So, during the building of a train station, where the inevitable showdown between Thomas the Train and Diesel 10 was about to take place, Jacob knew what to do when his Aunt started jerking about and not blinking...he went to get Grandpa because he knew it was an emergency.

It was a difficult decision to cancel our trip to Italy, as I'd already put it off for a long time. But...being realistic about the state of things and my health takes precedence at this juncture. Besides, who wants to be with well read charming Gucci clad Italian men speaking in dulcet tones, drinking fine wine and swaying to music in charmingly lit piazzas anyway? (I write that glibly--- we all know I would have really been found sitting in the various Cathedrals praying all day). 

I emailed Dr. Gardner last night and he advised me to get in to see my neurologist and to move the surgery date up. Cordelia's eviction is now scheduled for November 4th, in Pittsburgh, Pennsylvania.  

Thank you for all the prayers and good wishes!
This morning I was able to get in to see both the EEG technician and my neurologist. I have no doubt that it was a gift wrought by prayer of family and friends. My neurologist is a wonderful, witty brainiac with a heart of gold (as long as you aren't a moose or deer).  He told me the EEG was abnormal and we discussed various medications to help to stop the seizures and increase my blood pressure. He gave me a medication called Keppra.  There are three potential side effects that are worrisome- uncontrollable rage, suicidal thoughts, and (I kid you not) "stiff tongue".  An irate suicidal therapist who can't talk, who works with irate and suicidal clients?! I mean, come's a little bit of a funny scenario to imagine. I hope none of those side effects are my plight. The other comical side effect is "paleness." I'm *so* already winning at that one! ;-) On the off chance I do start dropping eff bombs or threatening people with karate chops...please tell me to call my doctor asap.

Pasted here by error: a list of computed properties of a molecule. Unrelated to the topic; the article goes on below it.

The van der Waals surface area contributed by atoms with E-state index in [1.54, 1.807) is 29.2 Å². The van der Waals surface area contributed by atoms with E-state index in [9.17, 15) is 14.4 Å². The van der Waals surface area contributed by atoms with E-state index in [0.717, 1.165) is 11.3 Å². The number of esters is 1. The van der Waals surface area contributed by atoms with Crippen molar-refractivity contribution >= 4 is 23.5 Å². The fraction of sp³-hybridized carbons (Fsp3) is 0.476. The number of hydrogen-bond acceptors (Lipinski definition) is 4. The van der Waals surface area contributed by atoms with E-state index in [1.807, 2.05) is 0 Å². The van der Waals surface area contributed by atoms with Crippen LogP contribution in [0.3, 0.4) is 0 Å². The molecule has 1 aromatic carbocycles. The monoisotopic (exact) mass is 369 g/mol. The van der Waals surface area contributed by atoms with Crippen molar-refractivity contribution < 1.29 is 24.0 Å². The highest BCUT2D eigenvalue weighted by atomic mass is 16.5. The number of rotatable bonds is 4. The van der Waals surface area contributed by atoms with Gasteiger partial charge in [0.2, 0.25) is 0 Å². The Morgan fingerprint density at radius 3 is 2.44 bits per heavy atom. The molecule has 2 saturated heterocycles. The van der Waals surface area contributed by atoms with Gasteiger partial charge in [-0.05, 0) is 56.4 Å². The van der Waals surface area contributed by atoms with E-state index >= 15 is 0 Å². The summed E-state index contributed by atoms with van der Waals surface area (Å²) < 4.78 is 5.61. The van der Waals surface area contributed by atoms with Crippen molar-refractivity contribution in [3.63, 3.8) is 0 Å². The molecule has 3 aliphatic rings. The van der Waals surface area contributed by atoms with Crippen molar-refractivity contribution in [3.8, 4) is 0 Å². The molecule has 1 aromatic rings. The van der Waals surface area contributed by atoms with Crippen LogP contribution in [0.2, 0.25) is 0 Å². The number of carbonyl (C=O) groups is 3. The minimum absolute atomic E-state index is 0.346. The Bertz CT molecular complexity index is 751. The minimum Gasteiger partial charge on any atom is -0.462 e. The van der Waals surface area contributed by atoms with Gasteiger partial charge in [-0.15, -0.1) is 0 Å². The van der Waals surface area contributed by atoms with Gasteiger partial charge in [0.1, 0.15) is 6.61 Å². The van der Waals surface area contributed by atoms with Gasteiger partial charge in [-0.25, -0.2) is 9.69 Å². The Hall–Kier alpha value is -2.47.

Thank you so much for being with me on this journey---my next blog post is all about each of you!

Love, ~Anastasia


Friday, September 9, 2016

My Coworker Girl Squad

Every Tuesday, a licensed supervising clinician comes down to my facility to offer the therapists group supervision. We discuss diagnoses, volley about distinctions between various differential criteria, critique interventions we have implemented, note areas of concern for/with our clients, learn coping skills to manage the pain of carrying some heavy secrets to the grave (such as a client telling you they once committed murder, and being bound to never tell another soul). There are many issues which come up in supervision really...all purposed to better serve those seeking help in our program. 

And...we laugh. A lot. For necessary self care. I'm an absolute sucker for fainting goats and these Baby Goats in the barn. So cute! 

This week, after telling all the gals on my coworker girl squad, I shared the news I had received with our clinical mentor. I watched it travel across his face and sink into his expression. It's become an intimately familiar transformation for me to watch on peoples faces now, basically it equates to "hold on a moment...I'm trying to take in what you've actually said to me, because what you are saying simply can't be right.